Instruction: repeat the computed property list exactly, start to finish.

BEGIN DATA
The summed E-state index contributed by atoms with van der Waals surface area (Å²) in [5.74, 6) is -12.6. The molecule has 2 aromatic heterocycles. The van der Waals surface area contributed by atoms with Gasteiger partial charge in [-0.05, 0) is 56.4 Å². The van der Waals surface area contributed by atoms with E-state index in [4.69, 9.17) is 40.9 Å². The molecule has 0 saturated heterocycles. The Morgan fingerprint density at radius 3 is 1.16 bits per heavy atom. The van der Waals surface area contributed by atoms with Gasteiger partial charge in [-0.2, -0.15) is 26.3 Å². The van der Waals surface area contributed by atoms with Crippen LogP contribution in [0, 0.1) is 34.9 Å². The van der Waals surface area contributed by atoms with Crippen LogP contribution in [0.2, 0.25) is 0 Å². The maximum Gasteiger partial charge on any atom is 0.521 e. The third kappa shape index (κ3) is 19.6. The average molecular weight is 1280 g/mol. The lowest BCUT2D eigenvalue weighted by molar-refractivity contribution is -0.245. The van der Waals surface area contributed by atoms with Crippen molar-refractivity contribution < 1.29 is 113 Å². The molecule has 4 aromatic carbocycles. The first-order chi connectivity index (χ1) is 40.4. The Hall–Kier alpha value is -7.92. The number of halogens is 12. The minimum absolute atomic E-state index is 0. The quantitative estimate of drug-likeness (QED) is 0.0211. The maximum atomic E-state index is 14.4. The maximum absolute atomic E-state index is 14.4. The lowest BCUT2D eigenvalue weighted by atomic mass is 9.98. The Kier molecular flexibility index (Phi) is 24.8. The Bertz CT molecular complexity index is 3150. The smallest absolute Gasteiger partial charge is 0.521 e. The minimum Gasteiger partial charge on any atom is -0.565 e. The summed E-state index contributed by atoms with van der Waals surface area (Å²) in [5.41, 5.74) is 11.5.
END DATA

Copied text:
The summed E-state index contributed by atoms with van der Waals surface area (Å²) in [5.74, 6) is -12.6. The molecule has 2 aromatic heterocycles. The van der Waals surface area contributed by atoms with Gasteiger partial charge in [-0.05, 0) is 56.4 Å². The van der Waals surface area contributed by atoms with E-state index in [4.69, 9.17) is 40.9 Å². The molecule has 0 saturated heterocycles. The Morgan fingerprint density at radius 3 is 1.16 bits per heavy atom. The van der Waals surface area contributed by atoms with Gasteiger partial charge in [-0.2, -0.15) is 26.3 Å². The van der Waals surface area contributed by atoms with Crippen LogP contribution in [0, 0.1) is 34.9 Å². The van der Waals surface area contributed by atoms with Crippen LogP contribution in [0.2, 0.25) is 0 Å². The maximum Gasteiger partial charge on any atom is 0.521 e. The third kappa shape index (κ3) is 19.6. The average molecular weight is 1280 g/mol. The lowest BCUT2D eigenvalue weighted by molar-refractivity contribution is -0.245. The van der Waals surface area contributed by atoms with Crippen molar-refractivity contribution < 1.29 is 113 Å². The molecule has 4 aromatic carbocycles. The first-order chi connectivity index (χ1) is 40.4. The Hall–Kier alpha value is -7.92. The number of halogens is 12. The minimum absolute atomic E-state index is 0. The quantitative estimate of drug-likeness (QED) is 0.0211. The maximum atomic E-state index is 14.4. The maximum absolute atomic E-state index is 14.4. The lowest BCUT2D eigenvalue weighted by atomic mass is 9.98. The Kier molecular flexibility index (Phi) is 24.8. The Bertz CT molecular complexity index is 3150. The smallest absolute Gasteiger partial charge is 0.521 e. The minimum Gasteiger partial charge on any atom is -0.565 e. The summed E-state index contributed by atoms with van der Waals surface area (Å²) in [5.41, 5.74) is 11.5.